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Sendo, Microsoft Team On GSM Smartphone

NEW YORK -U.K. start-up Sendo, owned partly by Hong Kong-based manufacturer CCT Telecom, will enter the U.S. wireless-handset market this year with a GSM smartphone based on Microsoft’s Stinger OS.

The phone is the first GSM phone unveiled to date to incorporate Microsoft’s smartphone platform. Samsung has already announced development of a CDMA phone with Stinger OS.

Sendo’s phone, a triband (1900, 1800, 900MHz) world phone, was demonstrated in public for the first time in the United States at last week’s Internet World Wireless show in New York City. It incorporates GPRS (general packet radio service) technology to send and receive data at speeds up to 128 Kbps in networks that support that speed.

Although the track record of European companies entering the U.S. market with GSM phones has been poor, Sendo contends that times have changed. The company cited recently announced plans by AT&T Wireless to expand the footprint and capacity of its TDMA network by adding GSM base stations throughout the country in its unused 1.9GHz spectrum.

AT&T’s decision expands the potential size of the U.S. GSM market, which currently accounts for only about 10 million handset sales, the company said. To justify operations in this country, Sendo’s annual GSM volume must hit 500,000 to 1 million phones, an amount that would be difficult to achieve without additional potential demand from AT&T, said senior product manager Ron Schaeffer.

European companies that entered the United States with GSM phones, only to exit shortly thereafter, include Sagem, Bosch and Siemens, which returned last year.

Birmingham, U.K.-based Sendo, founded in August 1999 by a trio of wireless executives, has already begun selling one GSM phone in Europe, to be followed by a second in March. The founders include CEO Hugh Brogan, who was a European product director for Motorola and later went to Philips Consumer Communications. There, he was responsible for the development of the Genie, the lightest and smallest GSM phone at the time of launch in the mid-1990s, the company said.

Sendo management and employees own 65 percent of the company, but CCT has invested $45 million in Sendo for a 35 percent stake. In return, Sendo will also develop wireless phones for a joint venture between CCT and Haier Group, China’s largest domestic appliance and CE manufacturer. The joint venture’s China factory will manufacture Sendo phones destined for areas outside China and Haier phones destined for the China market, CCT said.

Production capacity is 4 million handsets per year. Although Schaeffer said Sendo has no current plans to offer CDMA or TDMA phones in the United States, CCT said the China factory expects to manufacture CDMA handsets beginning this year.

The Hong Kong company is one of the world’s largest cordless phone manufacturers and expects to become No. 1 during 2001. Its cordless-phone customers include Thomson. The 21-year-old company also manufactures multimedia communications products, and telecom and IT infrastructure.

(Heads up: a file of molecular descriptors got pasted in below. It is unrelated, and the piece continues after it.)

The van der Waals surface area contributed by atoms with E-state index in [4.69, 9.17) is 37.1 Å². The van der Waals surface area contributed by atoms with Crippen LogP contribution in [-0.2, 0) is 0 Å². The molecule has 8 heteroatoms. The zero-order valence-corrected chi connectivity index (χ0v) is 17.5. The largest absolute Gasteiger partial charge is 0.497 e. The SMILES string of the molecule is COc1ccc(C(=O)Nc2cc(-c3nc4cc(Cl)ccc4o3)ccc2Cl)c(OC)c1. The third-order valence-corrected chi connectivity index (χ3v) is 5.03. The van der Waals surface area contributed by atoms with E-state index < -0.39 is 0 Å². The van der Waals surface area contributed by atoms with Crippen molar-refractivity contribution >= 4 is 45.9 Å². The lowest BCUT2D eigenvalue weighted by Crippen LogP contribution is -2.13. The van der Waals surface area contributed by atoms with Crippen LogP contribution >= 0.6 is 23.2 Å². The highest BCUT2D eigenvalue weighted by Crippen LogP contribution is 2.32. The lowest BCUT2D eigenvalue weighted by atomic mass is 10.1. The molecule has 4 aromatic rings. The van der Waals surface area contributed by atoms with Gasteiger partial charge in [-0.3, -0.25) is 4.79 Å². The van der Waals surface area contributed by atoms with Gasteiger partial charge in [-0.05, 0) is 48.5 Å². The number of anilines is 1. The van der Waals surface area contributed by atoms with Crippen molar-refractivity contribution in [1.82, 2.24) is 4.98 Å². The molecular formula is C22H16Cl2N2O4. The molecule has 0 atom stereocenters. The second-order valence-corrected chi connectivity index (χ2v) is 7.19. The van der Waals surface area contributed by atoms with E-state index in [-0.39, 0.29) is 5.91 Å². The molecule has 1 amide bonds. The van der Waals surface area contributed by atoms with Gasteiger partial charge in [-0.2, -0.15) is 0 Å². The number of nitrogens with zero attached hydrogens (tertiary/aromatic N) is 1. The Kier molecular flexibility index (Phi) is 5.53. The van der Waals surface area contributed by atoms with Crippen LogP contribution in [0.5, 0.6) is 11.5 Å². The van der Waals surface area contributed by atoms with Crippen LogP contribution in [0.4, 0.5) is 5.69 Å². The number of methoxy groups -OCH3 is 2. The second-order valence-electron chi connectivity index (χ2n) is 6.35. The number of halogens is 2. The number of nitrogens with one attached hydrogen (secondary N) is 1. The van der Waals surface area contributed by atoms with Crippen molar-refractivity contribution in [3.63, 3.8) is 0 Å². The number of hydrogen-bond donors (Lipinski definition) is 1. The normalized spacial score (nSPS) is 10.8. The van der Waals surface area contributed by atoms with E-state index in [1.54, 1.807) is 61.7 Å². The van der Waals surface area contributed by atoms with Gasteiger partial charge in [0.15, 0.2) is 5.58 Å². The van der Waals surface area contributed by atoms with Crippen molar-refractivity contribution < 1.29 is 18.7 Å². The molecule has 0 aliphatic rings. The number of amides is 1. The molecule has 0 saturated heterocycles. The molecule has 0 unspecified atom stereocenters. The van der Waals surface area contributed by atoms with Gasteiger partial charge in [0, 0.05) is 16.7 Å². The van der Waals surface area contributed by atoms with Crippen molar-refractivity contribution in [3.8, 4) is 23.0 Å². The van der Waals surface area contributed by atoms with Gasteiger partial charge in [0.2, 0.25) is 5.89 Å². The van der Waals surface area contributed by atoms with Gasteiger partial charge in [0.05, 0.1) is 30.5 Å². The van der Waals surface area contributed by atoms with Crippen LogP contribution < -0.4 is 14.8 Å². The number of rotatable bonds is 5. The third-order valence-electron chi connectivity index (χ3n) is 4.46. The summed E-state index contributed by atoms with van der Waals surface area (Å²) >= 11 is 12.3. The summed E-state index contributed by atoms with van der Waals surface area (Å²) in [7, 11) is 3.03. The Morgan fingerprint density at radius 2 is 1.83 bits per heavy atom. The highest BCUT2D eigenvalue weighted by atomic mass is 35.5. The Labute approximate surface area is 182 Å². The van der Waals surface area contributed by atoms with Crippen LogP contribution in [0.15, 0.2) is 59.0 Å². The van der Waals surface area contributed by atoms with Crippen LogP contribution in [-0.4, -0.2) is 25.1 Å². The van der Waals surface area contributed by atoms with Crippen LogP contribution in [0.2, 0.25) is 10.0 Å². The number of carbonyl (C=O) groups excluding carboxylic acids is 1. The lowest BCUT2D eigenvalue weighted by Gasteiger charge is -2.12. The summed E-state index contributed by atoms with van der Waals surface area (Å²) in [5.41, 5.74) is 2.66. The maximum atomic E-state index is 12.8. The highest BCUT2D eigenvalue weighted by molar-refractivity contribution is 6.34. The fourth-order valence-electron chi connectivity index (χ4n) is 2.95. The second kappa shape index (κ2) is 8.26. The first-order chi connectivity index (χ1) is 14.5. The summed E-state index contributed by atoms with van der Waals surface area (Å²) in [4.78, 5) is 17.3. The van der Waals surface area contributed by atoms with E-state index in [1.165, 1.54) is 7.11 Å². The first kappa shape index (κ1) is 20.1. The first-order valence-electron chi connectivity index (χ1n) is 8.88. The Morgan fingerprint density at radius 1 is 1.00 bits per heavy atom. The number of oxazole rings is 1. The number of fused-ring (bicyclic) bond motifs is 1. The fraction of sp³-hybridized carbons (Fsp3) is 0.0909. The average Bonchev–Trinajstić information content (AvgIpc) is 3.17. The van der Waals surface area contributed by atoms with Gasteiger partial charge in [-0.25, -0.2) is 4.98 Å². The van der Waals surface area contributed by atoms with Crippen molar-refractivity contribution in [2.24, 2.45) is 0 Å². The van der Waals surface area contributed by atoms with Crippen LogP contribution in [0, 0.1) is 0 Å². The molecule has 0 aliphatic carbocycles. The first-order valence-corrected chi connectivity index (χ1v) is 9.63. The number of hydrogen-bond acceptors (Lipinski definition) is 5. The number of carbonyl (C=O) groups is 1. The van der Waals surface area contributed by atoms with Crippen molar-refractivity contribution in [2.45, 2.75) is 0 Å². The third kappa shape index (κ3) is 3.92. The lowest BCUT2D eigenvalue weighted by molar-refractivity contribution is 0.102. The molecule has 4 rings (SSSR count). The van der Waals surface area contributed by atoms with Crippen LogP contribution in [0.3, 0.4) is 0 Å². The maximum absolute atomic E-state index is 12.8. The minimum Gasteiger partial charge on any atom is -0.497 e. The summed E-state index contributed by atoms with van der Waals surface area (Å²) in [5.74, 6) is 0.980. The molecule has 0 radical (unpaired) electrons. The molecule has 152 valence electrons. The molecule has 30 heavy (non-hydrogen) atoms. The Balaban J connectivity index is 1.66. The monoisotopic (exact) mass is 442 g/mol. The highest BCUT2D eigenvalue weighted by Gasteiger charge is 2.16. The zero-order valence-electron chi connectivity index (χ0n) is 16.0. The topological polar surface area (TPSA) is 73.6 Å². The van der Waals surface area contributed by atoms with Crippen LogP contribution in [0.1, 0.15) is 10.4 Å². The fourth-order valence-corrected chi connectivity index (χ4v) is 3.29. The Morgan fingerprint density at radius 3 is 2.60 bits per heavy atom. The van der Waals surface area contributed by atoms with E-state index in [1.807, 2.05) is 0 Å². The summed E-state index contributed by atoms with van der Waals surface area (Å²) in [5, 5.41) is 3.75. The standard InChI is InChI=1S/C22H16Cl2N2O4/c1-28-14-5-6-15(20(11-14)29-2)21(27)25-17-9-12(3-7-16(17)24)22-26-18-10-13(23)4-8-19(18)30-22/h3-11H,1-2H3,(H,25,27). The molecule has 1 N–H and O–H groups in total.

As a start-up, Sendo admits it can’t achieve the economies of scale that the three dominant handset suppliers-Nokia, Motorola and Ericsson-can achieve, but Schaeffer said Sendo compensates through design efficiencies that make it price-competitive. The two phones available in Europe incorporate only 360 components, he said, whereas the average wireless phone uses more than 500.

“Only four to five of the 10 to 15 mobile phone manufacturers worldwide can make a phone as small and featured as ours,” he added. The company’s first phone, the D800, is the lightest GSM phone in the world at 2.38 ounces, Schaeffer claimed. It’s also the industry’s second smallest at 69cc, but it doesn’t operate on U.S. frequencies.

Sendo also competes by providing carriers and consumers with a level of customization that other suppliers can’t, in part through modular designs, said Schaeffer. The D800’s user-interface software, for example, is separate from the phone’s core software, so Sendo can create a new user interface for a carrier within a day and test it in only an hour because the code won’t interfere with other phone operations.

In the S200, Sendo takes modular design to the next level. In China, it builds the core transceiver/LCD display, which it inventories in the Netherlands for European distribution. There, Sendo can clamp on different-shaped shells, provision the phones for individual carriers, then ship them out within 72 hours of a carrier’s order, he said. Consumers can also order custom shells and install them themselves.

The Stinger-based phone, called the Z100 Multimedia Smart Phone, weighs less than 3.5 ounces and features a 176 x 220-pixel color screen. Its Stinger OS was “designed from the ground up for phones,” even though it “shares a lot of code” with the PocketPC platform, Schaeffer said.

The phone incorporates PIM functions that synchronize with a desktop PIM, a WAP microbrowser and Internet Explorer, which lets users access any HTML website. The phone will reformat websites for display on the device’s small screen by reducing the size of text and graphics to fit the device’s screen.

The phone will also open Microsoft Word attachments e-mailed to the user (although the user won’t be able to edit the document). Other features include Microsoft’s Windows Media Player to play MP3 and Windows Media Audio music files in stereo through a headphone; POP3 e-mail access; a memory card slot that accepts MMC and SD cards; and an optional Bluetooth module.